Justice Joseph Story and the Rise of the Supreme Court

By Gerald T. Dunne | Go to book overview

Bibliopgraphy

The problem of selectivity, which haunts the effort to describe Story's crowded and varied life, returns with a vengeance in the framing of his bibliography. Throughout the text I have attempted to cite those authors upon whose works I have relied (although, with all good intentions, I am sure that I have failed to give all credit where credit was due). The listing below sets out works which I found in one way or another particularly helpful or which bear any especial relationship to a Story biography.

My selectivity has been highly eclectic. Here, as in the text, I have tried to keep the legal material to a minimum. For example, as a proxy of almost all the enormous amount of material on the Erie Railroad decision, I have listed Judge Henry Friendly's 1964 Cardozo lecture and a note from the Yale Law Journal, each of which contains a comprehensive array of citations in the matter. Again, on the questions of editions, I have sometimes listed the one which I used, sometimes the latest, and sometimes (e.g., in Story's works) the earliest. Finally, and after some hesitation, I have listed some of my own periodical articles which contain material not included in the text.

On qualitative appraisals I must acknowledge a debt to three authors whose insights have seemed to me extraordinarily luminous and penetrating. Considering the ephemerality of views and styles in history, Henry Adams' work on the Jefferson-Madison era seems actually to improve with age. While closer at hand in terms of origins, and still to undergo the test of time, Bray Hammond Banks and Politics in America appears to me to have high promise of being a timeless classic of American historiography, and I would pass a like appraisal on Richard Ward slim volume Andrew Jackson: Symbol for an Age.

-435-

Notes for this page

Add a new note
If you are trying to select text to create highlights or citations, remember that you must now click or tap on the first word, and then click or tap on the last word.
One moment ...
Default project is now your active project.
Project items

Items saved from this book

This book has been saved
Highlights (0)
Some of your highlights are legacy items.

Highlights saved before July 30, 2012 will not be displayed on their respective source pages.

You can easily re-create the highlights by opening the book page or article, selecting the text, and clicking “Highlight.”

Citations (0)
Some of your citations are legacy items.

Any citation created before July 30, 2012 will labeled as a “Cited page.” New citations will be saved as cited passages, pages or articles.

We also added the ability to view new citations from your projects or the book or article where you created them.

Notes (0)
Bookmarks (0)

You have no saved items from this book

Project items include:
  • Saved book/article
  • Highlights
  • Quotes/citations
  • Notes
  • Bookmarks
Notes
Cite this page

Cited page

Style
Citations are available only to our active members.
Sign up now to cite pages or passages in MLA, APA and Chicago citation styles.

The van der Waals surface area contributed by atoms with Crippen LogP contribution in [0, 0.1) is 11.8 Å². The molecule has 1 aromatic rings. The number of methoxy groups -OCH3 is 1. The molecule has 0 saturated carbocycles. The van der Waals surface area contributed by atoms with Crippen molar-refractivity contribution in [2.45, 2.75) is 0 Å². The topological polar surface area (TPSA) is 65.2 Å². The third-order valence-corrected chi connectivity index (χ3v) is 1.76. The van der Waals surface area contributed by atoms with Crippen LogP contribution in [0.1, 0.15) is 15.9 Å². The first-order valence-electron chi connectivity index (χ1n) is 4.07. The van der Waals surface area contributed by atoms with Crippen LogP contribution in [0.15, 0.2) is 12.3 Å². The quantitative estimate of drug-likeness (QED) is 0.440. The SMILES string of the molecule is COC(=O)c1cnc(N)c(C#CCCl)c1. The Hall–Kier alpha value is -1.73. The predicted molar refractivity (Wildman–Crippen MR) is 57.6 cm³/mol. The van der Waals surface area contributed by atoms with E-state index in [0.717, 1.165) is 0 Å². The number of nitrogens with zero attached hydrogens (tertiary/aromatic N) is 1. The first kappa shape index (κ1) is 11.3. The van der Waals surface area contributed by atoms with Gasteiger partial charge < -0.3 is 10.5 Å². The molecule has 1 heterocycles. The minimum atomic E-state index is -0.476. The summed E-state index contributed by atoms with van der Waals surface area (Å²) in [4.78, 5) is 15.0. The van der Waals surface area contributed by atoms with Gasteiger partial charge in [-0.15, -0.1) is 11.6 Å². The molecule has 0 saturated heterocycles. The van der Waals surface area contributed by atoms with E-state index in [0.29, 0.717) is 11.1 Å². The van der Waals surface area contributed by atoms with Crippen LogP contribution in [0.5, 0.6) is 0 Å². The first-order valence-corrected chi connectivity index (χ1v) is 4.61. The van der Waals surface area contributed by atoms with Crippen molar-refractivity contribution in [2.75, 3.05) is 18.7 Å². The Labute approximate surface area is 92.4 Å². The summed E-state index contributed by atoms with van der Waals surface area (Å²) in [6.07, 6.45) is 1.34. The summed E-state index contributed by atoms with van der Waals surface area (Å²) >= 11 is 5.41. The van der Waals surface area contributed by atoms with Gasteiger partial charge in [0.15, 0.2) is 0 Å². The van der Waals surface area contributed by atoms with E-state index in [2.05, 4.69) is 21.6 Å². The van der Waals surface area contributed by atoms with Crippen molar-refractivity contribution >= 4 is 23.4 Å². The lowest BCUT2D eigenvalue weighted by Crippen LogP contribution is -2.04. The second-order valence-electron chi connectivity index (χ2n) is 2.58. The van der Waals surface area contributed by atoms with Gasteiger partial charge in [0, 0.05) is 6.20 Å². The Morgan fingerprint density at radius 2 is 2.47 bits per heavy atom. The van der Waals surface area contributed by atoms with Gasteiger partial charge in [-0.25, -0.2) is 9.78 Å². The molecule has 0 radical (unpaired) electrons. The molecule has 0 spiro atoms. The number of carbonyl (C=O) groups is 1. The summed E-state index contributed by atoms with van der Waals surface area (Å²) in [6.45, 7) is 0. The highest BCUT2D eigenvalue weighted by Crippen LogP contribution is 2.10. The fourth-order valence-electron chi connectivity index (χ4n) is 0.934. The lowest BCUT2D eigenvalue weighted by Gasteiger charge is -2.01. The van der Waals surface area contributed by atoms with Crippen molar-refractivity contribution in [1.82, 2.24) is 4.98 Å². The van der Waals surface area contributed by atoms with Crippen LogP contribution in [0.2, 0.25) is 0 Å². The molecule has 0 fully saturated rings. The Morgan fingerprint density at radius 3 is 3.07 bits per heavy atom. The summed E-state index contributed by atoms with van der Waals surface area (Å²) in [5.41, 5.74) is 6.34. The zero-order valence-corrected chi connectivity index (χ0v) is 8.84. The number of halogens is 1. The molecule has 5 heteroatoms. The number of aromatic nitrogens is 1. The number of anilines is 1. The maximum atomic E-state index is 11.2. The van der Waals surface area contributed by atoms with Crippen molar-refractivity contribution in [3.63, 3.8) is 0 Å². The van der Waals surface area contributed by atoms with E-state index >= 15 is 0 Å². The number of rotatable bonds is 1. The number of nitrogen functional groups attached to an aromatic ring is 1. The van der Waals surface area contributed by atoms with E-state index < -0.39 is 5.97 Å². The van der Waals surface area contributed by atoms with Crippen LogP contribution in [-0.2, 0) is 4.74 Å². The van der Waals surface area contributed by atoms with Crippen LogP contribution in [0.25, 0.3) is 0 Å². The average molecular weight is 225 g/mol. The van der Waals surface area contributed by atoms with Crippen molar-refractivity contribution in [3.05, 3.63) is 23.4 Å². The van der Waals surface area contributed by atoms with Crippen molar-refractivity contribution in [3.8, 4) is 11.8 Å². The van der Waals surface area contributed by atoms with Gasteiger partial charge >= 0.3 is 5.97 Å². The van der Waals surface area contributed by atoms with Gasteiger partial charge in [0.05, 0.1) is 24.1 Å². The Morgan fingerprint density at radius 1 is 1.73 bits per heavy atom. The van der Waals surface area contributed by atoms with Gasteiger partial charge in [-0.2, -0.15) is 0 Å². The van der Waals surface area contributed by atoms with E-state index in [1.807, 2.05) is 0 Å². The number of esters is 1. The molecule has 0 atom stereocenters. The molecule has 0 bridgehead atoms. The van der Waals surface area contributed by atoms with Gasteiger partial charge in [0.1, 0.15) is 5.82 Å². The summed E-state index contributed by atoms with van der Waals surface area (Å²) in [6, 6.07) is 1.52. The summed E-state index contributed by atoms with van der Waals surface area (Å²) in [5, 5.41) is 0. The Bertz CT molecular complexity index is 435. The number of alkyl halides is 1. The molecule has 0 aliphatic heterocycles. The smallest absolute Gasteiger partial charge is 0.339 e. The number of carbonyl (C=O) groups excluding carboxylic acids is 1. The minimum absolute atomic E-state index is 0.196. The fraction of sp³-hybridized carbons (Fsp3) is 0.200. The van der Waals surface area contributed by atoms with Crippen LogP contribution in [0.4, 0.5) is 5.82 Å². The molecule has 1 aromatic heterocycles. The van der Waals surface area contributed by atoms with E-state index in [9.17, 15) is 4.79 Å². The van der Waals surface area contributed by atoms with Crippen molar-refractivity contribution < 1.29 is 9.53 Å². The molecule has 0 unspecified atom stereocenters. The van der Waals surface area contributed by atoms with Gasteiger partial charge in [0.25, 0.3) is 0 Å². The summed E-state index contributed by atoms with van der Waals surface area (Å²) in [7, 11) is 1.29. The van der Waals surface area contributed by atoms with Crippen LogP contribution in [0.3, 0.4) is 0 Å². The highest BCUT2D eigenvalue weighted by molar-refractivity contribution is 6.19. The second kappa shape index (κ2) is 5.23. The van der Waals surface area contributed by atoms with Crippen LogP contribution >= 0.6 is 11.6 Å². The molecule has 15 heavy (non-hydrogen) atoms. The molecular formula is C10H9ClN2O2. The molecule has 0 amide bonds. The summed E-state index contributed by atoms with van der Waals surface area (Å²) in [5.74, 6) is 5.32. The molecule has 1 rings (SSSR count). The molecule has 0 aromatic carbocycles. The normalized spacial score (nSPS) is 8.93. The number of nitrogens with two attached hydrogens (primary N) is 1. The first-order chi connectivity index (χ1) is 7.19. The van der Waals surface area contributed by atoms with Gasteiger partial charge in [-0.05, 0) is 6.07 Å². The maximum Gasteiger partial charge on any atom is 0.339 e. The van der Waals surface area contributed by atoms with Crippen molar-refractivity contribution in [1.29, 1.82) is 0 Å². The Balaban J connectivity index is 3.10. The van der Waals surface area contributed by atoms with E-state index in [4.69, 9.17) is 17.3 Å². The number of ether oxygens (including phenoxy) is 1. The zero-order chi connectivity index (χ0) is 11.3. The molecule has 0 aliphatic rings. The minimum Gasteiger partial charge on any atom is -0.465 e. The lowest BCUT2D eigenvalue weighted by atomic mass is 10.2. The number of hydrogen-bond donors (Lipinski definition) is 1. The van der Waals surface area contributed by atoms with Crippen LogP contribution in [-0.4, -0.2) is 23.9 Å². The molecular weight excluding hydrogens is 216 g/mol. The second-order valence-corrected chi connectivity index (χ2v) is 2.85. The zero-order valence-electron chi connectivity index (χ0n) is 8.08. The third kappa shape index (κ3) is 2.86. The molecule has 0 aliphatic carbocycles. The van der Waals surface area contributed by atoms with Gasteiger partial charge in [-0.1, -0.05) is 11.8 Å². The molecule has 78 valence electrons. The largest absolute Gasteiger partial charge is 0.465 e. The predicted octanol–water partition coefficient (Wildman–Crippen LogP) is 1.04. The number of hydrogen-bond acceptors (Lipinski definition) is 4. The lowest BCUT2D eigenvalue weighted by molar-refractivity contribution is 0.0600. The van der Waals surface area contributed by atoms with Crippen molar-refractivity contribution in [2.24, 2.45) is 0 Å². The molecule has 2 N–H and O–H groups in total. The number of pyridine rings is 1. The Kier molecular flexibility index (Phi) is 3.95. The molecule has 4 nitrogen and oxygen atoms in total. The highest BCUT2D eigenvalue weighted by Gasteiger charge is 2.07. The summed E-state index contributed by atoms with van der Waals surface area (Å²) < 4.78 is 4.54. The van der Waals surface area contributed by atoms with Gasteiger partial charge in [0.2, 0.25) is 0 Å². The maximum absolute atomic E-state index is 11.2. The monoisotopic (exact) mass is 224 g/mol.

(Einhorn, 1992, p. 25)

(Einhorn 25)

1

1. Lois J. Einhorn, Abraham Lincoln, the Orator: Penetrating the Lincoln Legend (Westport, CT: Greenwood Press, 1992), 25, http://www.questia.com/read/27419298.

Cited page

Bookmark this page
Justice Joseph Story and the Rise of the Supreme Court
Table of contents

Table of contents

Settings

Settings

Typeface
Text size Smaller Larger Reset View mode
Search within

Search within this book

Look up

Look up a word

  • Dictionary
  • Thesaurus
Please submit a word or phrase above.
Print this page

Print this page

Why can't I print more than one page at a time?

Full screen
/ 458

matching results for page

Cited passage

Style
Citations are available only to our active members.
Sign up now to cite pages or passages in MLA, APA and Chicago citation styles.

"Portraying himself as an honest, ordinary person helped Lincoln identify with his audiences." (Einhorn, 1992, p. 25).

"Portraying himself as an honest, ordinary person helped Lincoln identify with his audiences." (Einhorn 25)

"Portraying himself as an honest, ordinary person helped Lincoln identify with his audiences."1

1. Lois J. Einhorn, Abraham Lincoln, the Orator: Penetrating the Lincoln Legend (Westport, CT: Greenwood Press, 1992), 25, http://www.questia.com/read/27419298.

Cited passage

Welcome to the new Questia Reader

The Questia Reader has been updated to provide you with an even better online reading experience.  It is now 100% Responsive, which means you can read our books and articles on any sized device you wish.  All of your favorite tools like notes, highlights, and citations are still here, but the way you select text has been updated to be easier to use, especially on touchscreen devices.  Here's how:

1. Click or tap the first word you want to select.
2. Click or tap the last word you want to select.

OK, got it!

Thanks for trying Questia!

Please continue trying out our research tools, but please note, full functionality is available only to our active members.

Your work will be lost once you leave this Web page.

For full access in an ad-free environment, sign up now for a FREE, 1-day trial.

Already a member? Log in now.